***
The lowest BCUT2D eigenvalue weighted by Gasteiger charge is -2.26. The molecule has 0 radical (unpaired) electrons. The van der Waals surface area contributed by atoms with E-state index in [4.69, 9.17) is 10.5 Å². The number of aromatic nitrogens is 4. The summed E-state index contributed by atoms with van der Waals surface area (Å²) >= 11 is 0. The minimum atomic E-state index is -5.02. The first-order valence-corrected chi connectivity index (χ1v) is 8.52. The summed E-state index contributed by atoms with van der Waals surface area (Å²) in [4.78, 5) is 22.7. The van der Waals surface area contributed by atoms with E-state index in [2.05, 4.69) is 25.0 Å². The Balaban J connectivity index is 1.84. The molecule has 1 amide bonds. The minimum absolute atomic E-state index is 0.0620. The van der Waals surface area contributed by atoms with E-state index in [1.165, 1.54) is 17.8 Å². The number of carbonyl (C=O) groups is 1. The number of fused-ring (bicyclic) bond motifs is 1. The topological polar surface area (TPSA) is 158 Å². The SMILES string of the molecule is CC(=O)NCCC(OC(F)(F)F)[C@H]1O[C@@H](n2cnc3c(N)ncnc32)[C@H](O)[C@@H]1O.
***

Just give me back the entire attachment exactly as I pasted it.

The lowest BCUT2D eigenvalue weighted by Gasteiger charge is -2.26. The molecule has 0 radical (unpaired) electrons. The van der Waals surface area contributed by atoms with E-state index in [4.69, 9.17) is 10.5 Å². The number of aromatic nitrogens is 4. The summed E-state index contributed by atoms with van der Waals surface area (Å²) >= 11 is 0. The minimum atomic E-state index is -5.02. The first-order valence-corrected chi connectivity index (χ1v) is 8.52. The summed E-state index contributed by atoms with van der Waals surface area (Å²) in [4.78, 5) is 22.7. The van der Waals surface area contributed by atoms with E-state index in [2.05, 4.69) is 25.0 Å². The Balaban J connectivity index is 1.84. The molecule has 1 amide bonds. The minimum absolute atomic E-state index is 0.0620. The van der Waals surface area contributed by atoms with E-state index in [1.165, 1.54) is 17.8 Å². The number of carbonyl (C=O) groups is 1. The number of fused-ring (bicyclic) bond motifs is 1. The topological polar surface area (TPSA) is 158 Å². The SMILES string of the molecule is CC(=O)NCCC(OC(F)(F)F)[C@H]1O[C@@H](n2cnc3c(N)ncnc32)[C@H](O)[C@@H]1O.